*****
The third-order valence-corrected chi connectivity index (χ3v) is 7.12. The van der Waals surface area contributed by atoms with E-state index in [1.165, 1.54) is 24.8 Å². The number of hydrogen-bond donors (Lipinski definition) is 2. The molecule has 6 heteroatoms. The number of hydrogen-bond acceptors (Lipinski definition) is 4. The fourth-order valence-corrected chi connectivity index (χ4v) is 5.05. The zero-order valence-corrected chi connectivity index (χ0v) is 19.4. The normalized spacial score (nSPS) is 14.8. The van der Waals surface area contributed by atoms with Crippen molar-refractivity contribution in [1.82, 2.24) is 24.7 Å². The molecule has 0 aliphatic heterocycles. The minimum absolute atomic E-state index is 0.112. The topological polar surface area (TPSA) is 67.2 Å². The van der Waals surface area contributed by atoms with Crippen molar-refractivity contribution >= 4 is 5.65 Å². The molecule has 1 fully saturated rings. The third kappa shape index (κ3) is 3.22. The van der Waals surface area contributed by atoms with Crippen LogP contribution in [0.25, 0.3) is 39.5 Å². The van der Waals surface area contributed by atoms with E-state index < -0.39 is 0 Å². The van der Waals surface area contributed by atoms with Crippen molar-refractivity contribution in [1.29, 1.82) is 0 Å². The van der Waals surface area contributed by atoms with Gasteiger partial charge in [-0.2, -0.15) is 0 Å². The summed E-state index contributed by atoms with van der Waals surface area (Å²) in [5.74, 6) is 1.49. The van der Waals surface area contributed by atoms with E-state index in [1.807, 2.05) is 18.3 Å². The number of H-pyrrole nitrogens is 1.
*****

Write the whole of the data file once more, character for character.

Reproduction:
The third-order valence-corrected chi connectivity index (χ3v) is 7.12. The van der Waals surface area contributed by atoms with E-state index in [1.165, 1.54) is 24.8 Å². The number of hydrogen-bond donors (Lipinski definition) is 2. The molecule has 6 heteroatoms. The number of hydrogen-bond acceptors (Lipinski definition) is 4. The fourth-order valence-corrected chi connectivity index (χ4v) is 5.05. The zero-order valence-corrected chi connectivity index (χ0v) is 19.4. The normalized spacial score (nSPS) is 14.8. The van der Waals surface area contributed by atoms with Crippen molar-refractivity contribution in [1.82, 2.24) is 24.7 Å². The molecule has 0 aliphatic heterocycles. The minimum absolute atomic E-state index is 0.112. The topological polar surface area (TPSA) is 67.2 Å². The van der Waals surface area contributed by atoms with Crippen molar-refractivity contribution >= 4 is 5.65 Å². The molecule has 1 fully saturated rings. The third kappa shape index (κ3) is 3.22. The van der Waals surface area contributed by atoms with Crippen LogP contribution in [0.25, 0.3) is 39.5 Å². The van der Waals surface area contributed by atoms with E-state index < -0.39 is 0 Å². The van der Waals surface area contributed by atoms with Crippen molar-refractivity contribution in [1.29, 1.82) is 0 Å². The van der Waals surface area contributed by atoms with Gasteiger partial charge in [-0.2, -0.15) is 0 Å². The summed E-state index contributed by atoms with van der Waals surface area (Å²) in [5.74, 6) is 1.49. The van der Waals surface area contributed by atoms with E-state index in [1.807, 2.05) is 18.3 Å². The number of H-pyrrole nitrogens is 1.